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TRUSTED FOR FOUR DECADES.
By John C. Gilliland II
Locke Reynolds LLP
In late December 2000, as required by the Health Insurance Portability and Accountability Act of 1996 (HIPAA), the U.S. Department of Health and Human Services published its long-awaited final rule concerning "Standards for Privacy of Individually Identifiable Health Information."
The privacy rule covers health care providers, health care clearinghouses, and health plans (collectively called "covered entities") that conduct certain financial and administrative transactions electronically (e.g., electronic billing and funds transfers). It provides extensive and comprehensive federal protection for the privacy of health information addressing these areas:
The rule’s impact is anticipated to far exceed that of Y2K, both in time and expense, but unlike Y2K, it will not be a one-time effort and expense — privacy compliance will be an ongoing obligation. Health care providers must comply with the many requirements of the rule by April 14, 2003. However, the Bush administration reopened the comment period for the rule until March 30, 2001, and some efforts are under way in Congress to modify or even repeal the rule.
Changes to the rule’s requirements may or may not be made as a result of those actions, but it seems clear the basic thrust of protecting individually identifiable health information will continue. As the saying goes, "The devil’s in the details," not in the goal. Although there may be changes forthcoming as a result of the reopened comment period or congressional action, there are several things hospital-based home health agencies should do now to prepare.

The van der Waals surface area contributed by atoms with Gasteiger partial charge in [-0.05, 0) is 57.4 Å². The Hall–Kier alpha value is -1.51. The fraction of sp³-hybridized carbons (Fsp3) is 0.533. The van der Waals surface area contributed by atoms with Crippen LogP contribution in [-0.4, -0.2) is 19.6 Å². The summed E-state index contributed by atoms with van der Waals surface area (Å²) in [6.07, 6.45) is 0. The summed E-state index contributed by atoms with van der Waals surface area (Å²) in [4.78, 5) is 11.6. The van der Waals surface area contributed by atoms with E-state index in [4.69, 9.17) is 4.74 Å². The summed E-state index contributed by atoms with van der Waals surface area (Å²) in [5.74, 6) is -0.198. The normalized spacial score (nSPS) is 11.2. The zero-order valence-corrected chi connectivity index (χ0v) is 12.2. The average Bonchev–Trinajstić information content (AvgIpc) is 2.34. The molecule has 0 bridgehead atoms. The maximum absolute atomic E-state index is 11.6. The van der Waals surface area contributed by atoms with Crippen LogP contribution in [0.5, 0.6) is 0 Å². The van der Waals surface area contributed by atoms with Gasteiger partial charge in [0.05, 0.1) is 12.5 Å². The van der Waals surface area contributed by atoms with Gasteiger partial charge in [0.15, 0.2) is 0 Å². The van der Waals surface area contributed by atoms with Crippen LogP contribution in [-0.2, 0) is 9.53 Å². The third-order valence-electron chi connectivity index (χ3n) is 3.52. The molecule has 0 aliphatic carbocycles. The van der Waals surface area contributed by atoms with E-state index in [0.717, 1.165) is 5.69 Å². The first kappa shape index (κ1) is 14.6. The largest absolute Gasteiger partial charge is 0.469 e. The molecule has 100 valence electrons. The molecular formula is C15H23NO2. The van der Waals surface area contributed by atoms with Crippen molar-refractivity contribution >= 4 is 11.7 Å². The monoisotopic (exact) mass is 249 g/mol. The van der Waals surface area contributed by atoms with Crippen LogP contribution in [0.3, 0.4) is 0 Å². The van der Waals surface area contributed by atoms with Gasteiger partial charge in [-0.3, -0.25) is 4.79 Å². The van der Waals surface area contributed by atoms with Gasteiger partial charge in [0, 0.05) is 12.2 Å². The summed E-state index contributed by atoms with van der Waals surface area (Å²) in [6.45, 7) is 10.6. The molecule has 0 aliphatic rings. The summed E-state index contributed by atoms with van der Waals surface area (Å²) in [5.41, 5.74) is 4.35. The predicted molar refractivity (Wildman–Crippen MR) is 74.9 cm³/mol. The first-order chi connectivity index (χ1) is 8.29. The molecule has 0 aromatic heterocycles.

Much of the effort to comply with the privacy rule probably will be borne by your hospital, but, as often is the case for hospital home care, hospital management may not be aware of the rule’s complete impact in the home care setting. Taking the following actions now is the first step to helping your agency and hospital comply:
• Obtain a copy of the final rule and comments. The final rule and comments were published in the Dec. 28, 2000, issue of the Federal Register (it is more than 380 pages).1,2 It can be obtained on-line from the government’s administrative simplification page at aspe.os.dhhs.gov/admnsimp.
• Identify the key individuals in your agency to spearhead HIPAA compliance efforts. Include management, in addition to representatives of each of your agency’s operational areas. You need the input of every area of your agency that deals with individually identifiable health information.
• Inventory all individually identifiable health information your agency uses or maintains. You need to know what and where the information controlled by the privacy rule is in your agency. Do not think "medical records." Think "health information." Do not forget personal computers and laptops, both at work and at home. Individually identifiable health information means: ". . . any information, whether oral or recorded in any form or medium that:
Health information becomes "individually identifiable" if it identifies the individual or there is a reasonable basis to believe the information can be used to identify the individual. The privacy rule provides specific requirements to determine whether or not information is individually identifiable.